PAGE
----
Matthew Bentley was 14 years old in 1997 when he broke into a house he thought was unoccupied. While rummaging for valuables, he was confronted by the owner. Matthew shot and killed her with a gun he found in the house. At the time of his crime, Matthew couldn’t legally smoke, drive or join the military, but he would receive a mandatory adult sentence — life without the possibility of parole. In a new podcast, you can listen to Matthew tell his own story. (Bentley is pictured above before he was sentenced to life in prison without parole (left), and today.)
During Matthew’s trial, the judge, according to Michigan law, was not allowed to consider his age, capacity for rehabilitation or his tough home life — Matthew’s father and older brother were both in jail for molesting his siblings.
Matthew has been in an adult prison since his sentence and will likely die there, unless the courts or our legislature act to put an end to sentencing schemes that ignore the capacity for change and rehabilitation in children and throw away the key. The question of whether it’s constitutional to imprison teenagers for the rest of their l lives for murders committed when they were children will be argued before the Supreme Court this week in two cases from Alabama and Arkansas.
Meanwhile, the ACLU’s case on behalf of Matthew and 12 others challenging what one client called their "slow death penalty" moves forward in federal district court in Michigan.
These cases tell the stories of children often forgotten, failed or forced into incredible circumstances by adults. They tell stories about mistakes made and a system that refuses to give children a second chance. They tell stories in which children are sentenced to die in prison.
Michigan incarcerates the second highest number of people serving life sentences without parole for crimes committed when they were younger than 18. Children as young as 14 in our state can be tried as adults and sentenced to mandatory life without parole. They will never be looked at again — not at 20 years old, 30 years old or 60 years old. There are more 2,500 individuals serving such sentences across the country, including more than 350 in Michigan.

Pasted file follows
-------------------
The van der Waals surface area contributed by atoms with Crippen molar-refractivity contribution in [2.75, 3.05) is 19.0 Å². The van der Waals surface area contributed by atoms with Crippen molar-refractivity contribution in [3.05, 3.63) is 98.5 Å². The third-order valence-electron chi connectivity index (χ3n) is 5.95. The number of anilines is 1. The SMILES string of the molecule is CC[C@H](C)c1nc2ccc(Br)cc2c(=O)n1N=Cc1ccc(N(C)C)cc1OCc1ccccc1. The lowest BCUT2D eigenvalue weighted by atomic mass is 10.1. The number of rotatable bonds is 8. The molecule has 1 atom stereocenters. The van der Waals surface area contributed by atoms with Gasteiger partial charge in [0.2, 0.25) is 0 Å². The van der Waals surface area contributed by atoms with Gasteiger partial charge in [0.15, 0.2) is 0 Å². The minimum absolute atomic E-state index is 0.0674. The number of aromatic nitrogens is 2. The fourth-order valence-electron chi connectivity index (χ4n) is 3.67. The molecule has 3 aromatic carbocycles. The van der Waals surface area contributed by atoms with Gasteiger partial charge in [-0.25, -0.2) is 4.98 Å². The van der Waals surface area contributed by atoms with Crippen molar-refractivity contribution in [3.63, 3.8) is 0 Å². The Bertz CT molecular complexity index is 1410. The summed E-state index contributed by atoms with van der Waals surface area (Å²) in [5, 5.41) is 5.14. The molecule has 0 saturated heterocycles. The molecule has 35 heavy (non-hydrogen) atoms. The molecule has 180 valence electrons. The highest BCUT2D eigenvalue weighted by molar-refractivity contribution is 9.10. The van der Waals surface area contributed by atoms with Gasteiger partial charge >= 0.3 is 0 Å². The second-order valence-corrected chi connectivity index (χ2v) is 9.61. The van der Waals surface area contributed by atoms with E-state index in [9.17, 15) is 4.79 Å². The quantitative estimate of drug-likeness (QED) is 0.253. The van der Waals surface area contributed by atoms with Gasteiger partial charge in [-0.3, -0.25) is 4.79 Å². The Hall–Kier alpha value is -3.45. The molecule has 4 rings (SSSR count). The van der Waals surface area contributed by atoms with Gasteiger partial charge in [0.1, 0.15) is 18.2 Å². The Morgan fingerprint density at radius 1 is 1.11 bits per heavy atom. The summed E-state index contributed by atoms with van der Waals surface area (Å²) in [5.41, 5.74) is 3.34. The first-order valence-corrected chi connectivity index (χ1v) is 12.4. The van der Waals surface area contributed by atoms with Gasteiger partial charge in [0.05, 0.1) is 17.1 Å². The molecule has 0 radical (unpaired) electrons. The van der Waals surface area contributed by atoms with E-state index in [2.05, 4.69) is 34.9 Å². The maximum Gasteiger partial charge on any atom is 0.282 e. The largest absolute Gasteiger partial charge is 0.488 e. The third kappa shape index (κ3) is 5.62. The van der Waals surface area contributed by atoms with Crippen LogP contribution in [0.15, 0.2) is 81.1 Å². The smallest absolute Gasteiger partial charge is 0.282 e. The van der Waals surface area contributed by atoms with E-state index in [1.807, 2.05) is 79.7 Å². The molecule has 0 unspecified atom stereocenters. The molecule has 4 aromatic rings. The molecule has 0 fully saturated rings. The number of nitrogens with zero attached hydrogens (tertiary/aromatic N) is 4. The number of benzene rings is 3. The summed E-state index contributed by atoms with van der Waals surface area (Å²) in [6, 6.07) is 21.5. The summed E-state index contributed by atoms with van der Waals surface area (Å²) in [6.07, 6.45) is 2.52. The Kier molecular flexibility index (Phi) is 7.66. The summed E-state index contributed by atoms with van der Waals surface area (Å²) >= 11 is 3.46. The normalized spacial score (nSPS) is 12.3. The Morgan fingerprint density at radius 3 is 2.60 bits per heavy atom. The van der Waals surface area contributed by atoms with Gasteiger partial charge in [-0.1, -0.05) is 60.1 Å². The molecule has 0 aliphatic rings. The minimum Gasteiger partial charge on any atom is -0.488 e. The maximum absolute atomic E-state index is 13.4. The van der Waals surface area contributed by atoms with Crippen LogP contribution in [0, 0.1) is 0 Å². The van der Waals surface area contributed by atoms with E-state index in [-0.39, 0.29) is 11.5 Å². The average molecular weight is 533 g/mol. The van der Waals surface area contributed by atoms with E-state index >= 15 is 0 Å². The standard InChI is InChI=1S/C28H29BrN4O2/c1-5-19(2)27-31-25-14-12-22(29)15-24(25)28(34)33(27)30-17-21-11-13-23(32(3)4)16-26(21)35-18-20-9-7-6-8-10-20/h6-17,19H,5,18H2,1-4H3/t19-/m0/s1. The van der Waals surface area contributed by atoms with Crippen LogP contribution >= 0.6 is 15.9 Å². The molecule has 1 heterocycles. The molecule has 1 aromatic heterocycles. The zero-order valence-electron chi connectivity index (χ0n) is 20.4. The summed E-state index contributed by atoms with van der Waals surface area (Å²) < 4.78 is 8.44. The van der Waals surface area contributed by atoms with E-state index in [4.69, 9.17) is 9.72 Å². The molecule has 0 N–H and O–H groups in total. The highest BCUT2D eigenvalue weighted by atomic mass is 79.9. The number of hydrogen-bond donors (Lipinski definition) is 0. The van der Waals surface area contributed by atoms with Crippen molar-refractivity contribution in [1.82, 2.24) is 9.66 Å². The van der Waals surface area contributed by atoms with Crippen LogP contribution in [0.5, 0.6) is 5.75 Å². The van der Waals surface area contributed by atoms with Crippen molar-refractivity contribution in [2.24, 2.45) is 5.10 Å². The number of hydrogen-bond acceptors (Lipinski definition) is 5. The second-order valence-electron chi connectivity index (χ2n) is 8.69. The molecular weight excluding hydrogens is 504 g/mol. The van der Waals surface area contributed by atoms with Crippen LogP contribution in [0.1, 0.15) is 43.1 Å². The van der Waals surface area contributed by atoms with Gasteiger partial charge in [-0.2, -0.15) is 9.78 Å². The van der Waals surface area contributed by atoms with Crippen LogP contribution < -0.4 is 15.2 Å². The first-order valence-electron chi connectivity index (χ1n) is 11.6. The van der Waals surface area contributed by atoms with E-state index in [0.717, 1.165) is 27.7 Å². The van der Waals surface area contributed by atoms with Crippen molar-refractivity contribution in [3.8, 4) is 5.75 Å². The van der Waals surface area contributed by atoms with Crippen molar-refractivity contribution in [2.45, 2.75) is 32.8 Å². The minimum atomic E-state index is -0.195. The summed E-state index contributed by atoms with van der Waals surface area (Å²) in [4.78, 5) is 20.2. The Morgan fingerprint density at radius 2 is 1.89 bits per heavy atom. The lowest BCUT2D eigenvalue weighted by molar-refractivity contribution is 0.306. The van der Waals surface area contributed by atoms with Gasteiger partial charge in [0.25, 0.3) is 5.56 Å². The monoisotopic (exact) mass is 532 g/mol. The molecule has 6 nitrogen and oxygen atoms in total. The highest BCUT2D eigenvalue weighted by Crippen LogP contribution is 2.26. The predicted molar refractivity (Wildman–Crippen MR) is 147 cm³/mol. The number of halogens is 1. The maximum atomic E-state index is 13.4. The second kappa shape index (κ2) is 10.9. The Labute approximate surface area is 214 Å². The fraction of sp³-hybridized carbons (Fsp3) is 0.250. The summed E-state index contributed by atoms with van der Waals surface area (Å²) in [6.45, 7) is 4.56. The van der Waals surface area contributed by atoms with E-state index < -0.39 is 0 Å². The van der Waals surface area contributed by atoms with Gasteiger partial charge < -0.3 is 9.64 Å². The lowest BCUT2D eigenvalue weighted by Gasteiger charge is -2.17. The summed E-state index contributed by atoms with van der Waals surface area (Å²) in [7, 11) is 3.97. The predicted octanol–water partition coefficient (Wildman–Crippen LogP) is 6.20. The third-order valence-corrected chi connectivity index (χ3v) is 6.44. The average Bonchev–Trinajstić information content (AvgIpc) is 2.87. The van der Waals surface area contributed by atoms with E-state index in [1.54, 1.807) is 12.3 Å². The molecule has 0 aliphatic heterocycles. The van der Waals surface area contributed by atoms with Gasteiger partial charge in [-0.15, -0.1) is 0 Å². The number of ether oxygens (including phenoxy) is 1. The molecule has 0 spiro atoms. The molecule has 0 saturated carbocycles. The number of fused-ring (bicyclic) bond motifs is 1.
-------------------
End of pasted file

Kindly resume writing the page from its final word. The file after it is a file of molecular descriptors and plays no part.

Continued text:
Although the wheels of justice move slowly, there is evidence that our criminal justice system is waking up to the fact that juveniles should be treated differently than adults. Fourteen states already refuse to sentence children to life in prison and, last year, the United States Supreme Court ruled that it’s cruel and unusual punishment to sentence children convicted of non-homicide crimes to a life behind bars without the possibility of parole. Hopefully, it will now find that even in cases where children are convicted of murder, they must be given the chance to rehabilitate themselves and possibly one day earn parole.
The U.S. is the only country in the world that sentences children to life without parole, but it’s not too late for our nation, and our state, to join the growing chorus of countries, advocates and international bodies calling for compassion and a second chance for our kids.
This post is reprinted with permission from the Blog of Rights, an online publication from the ACLU.
Dan Korobkin joined the staff of the ACLU of Michigan in 2008. He litigates on a broad range of civil liberties issues in Michigan, including free speech, juvenile justice, poverty, drug law reform, police misconduct, and prisoners’ rights. He also advocates outside the courtroom to advance civil liberties in Michigan by speaking to students, community groups, and the media.
Korobkin has a law degree from Yale Law School and a bachelor’s degree from Swarthmore College. Prior to working at the ACLU, Korobkin served as a law clerk to Judge Myron H. Thompson of the Middle District of Alabama and to Judge Robert D. Sack of the U.S. Court of Appeals for the Second Circuit. He has also worked for the NAACP Legal Defense and Educational Fund, the Civil Rights Division of the U.S. Department of Justice, and the Public Defender Service for the District of Columbia. In addition to Michigan, he is admitted to practice law in New York.